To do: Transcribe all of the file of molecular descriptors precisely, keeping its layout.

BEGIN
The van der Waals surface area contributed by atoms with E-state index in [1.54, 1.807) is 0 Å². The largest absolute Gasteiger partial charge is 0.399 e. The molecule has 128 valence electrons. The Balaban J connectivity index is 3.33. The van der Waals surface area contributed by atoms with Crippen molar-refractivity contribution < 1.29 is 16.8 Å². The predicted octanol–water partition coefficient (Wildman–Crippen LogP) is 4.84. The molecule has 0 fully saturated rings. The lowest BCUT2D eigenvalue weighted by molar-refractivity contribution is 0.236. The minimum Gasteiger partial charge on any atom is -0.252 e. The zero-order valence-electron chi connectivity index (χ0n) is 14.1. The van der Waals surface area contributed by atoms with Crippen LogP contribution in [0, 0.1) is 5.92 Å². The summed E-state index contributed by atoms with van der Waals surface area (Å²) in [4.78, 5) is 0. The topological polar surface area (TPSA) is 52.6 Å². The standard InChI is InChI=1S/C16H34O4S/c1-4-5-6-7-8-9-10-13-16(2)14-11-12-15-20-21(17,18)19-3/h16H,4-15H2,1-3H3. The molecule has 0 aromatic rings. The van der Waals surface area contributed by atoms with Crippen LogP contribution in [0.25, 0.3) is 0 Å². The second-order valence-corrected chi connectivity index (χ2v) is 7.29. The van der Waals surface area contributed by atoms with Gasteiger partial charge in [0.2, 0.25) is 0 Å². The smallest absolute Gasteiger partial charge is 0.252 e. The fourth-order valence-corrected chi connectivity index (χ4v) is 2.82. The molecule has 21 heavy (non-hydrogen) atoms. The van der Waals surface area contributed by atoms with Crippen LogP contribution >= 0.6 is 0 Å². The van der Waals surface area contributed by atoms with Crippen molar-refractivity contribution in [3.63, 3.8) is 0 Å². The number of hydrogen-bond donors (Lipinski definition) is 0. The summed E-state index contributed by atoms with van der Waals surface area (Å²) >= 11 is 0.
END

The van der Waals surface area contributed by atoms with E-state index in [1.54, 1.807) is 0 Å². The largest absolute Gasteiger partial charge is 0.399 e. The molecule has 128 valence electrons. The Balaban J connectivity index is 3.33. The van der Waals surface area contributed by atoms with Crippen molar-refractivity contribution < 1.29 is 16.8 Å². The predicted octanol–water partition coefficient (Wildman–Crippen LogP) is 4.84. The molecule has 0 fully saturated rings. The lowest BCUT2D eigenvalue weighted by molar-refractivity contribution is 0.236. The minimum Gasteiger partial charge on any atom is -0.252 e. The zero-order valence-electron chi connectivity index (χ0n) is 14.1. The van der Waals surface area contributed by atoms with Crippen LogP contribution in [0, 0.1) is 5.92 Å². The summed E-state index contributed by atoms with van der Waals surface area (Å²) in [4.78, 5) is 0. The topological polar surface area (TPSA) is 52.6 Å². The standard InChI is InChI=1S/C16H34O4S/c1-4-5-6-7-8-9-10-13-16(2)14-11-12-15-20-21(17,18)19-3/h16H,4-15H2,1-3H3. The molecule has 0 aromatic rings. The van der Waals surface area contributed by atoms with Crippen LogP contribution in [0.25, 0.3) is 0 Å². The second-order valence-corrected chi connectivity index (χ2v) is 7.29. The van der Waals surface area contributed by atoms with Gasteiger partial charge in [0.2, 0.25) is 0 Å². The smallest absolute Gasteiger partial charge is 0.252 e. The fourth-order valence-corrected chi connectivity index (χ4v) is 2.82. The molecule has 21 heavy (non-hydrogen) atoms. The van der Waals surface area contributed by atoms with Crippen LogP contribution >= 0.6 is 0 Å². The van der Waals surface area contributed by atoms with Crippen molar-refractivity contribution in [3.63, 3.8) is 0 Å². The number of hydrogen-bond donors (Lipinski definition) is 0. The summed E-state index contributed by atoms with van der Waals surface area (Å²) >= 11 is 0.